Friday, June 26, 2015

Supreme Court legalizes gay marriage nationwide

This morning the Supreme Court released its long-awaited decision on legal gay marriage.  The Court ruled in favor of the gay plaintiffs. "The justices found that under the 14th Amendment, states must issue marriage licenses to same-sex couples and recognize same-sex unions that were legally performed in other states. Justice Anthony Kennedy delivered the majority opinion and was joined by Justices Ruth Bader Ginsburg, Elena Kagan, Stephen G. Breyer and Sonia Sotomayor. "   The decision rested on both the due process and equal protection clauses. This decision is consistent with recent precedents and appears to  be the correct result. I applaud the Court! The decision is also consistent with public opinion and the statewide trend in new laws.  There will be widespread celebrating across the nation. 


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  2. I strongly disagree with today's SCOTUS decision that forces states to recognize gay marriage. In 2008, Californians' overwhelmingly voted for proposition 8, but it was struck down by the state and federal courts. IMO, these courts and SCOTUS accomplished nothing more than to open a Pandora's box to the detriment of society. Brutus said it best in 1788, "...the judicial power of the United States ...would be authorized to explain the constitution, not only according to its letter, but according to its spirit and intention; and having this power, they would incline to give it such a construction as to extend the powers of the general government, as much as possible, to the diminution, and finally to the destruction, of that of the respective states.". Gay marriage is by far a different matter than slavery. The unjust discrimination of individuals only applied to the latter.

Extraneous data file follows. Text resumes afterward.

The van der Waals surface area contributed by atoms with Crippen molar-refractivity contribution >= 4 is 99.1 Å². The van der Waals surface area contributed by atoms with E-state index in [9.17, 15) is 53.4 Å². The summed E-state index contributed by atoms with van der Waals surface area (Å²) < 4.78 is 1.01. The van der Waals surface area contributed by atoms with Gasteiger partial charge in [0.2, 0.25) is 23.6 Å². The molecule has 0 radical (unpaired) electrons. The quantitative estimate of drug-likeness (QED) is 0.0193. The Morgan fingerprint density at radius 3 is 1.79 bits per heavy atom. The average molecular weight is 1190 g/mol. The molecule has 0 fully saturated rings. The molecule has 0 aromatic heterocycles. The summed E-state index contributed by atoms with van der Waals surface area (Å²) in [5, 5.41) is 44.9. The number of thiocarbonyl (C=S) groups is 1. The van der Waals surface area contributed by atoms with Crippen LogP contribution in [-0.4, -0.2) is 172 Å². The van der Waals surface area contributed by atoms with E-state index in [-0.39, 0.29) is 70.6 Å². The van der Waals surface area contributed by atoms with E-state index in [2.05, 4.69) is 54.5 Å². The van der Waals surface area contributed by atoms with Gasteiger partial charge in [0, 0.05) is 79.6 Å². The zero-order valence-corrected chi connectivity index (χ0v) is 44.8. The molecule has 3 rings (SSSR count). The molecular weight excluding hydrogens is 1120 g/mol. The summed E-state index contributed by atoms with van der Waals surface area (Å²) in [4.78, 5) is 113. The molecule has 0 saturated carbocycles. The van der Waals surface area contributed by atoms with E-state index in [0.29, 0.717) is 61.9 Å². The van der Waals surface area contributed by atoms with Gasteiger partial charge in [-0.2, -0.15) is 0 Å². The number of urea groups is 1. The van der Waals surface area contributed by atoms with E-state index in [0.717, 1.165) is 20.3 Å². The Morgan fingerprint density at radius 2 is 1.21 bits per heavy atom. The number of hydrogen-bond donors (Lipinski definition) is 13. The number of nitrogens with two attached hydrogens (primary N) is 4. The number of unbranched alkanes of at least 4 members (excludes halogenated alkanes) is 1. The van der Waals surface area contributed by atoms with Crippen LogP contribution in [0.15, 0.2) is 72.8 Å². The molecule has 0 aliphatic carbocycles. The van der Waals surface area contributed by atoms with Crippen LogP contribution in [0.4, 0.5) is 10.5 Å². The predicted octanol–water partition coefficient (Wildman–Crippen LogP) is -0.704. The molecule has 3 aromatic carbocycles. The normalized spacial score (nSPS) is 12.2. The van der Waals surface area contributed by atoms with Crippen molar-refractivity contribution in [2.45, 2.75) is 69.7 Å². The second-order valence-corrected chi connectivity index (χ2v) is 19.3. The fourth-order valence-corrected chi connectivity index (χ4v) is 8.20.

3. 44: Thanks for the comment.I agree with Brutus that the federal courts have generally supported expansion of federal power. However, the Constitution is the supreme law of the land and we have long accepted, for better or worse, that the S.Ct. has the final say. State laws which contravene the Constitution are null and void. Equal protection and due process are constitutional rights. They take precedent over states 'rights. However, there is a remedy. Amend the Constitution. This will not happen, as a majority of Americans support legal gay marriage. Arguably the Court's decision mirrors the views of the American public and most state governments.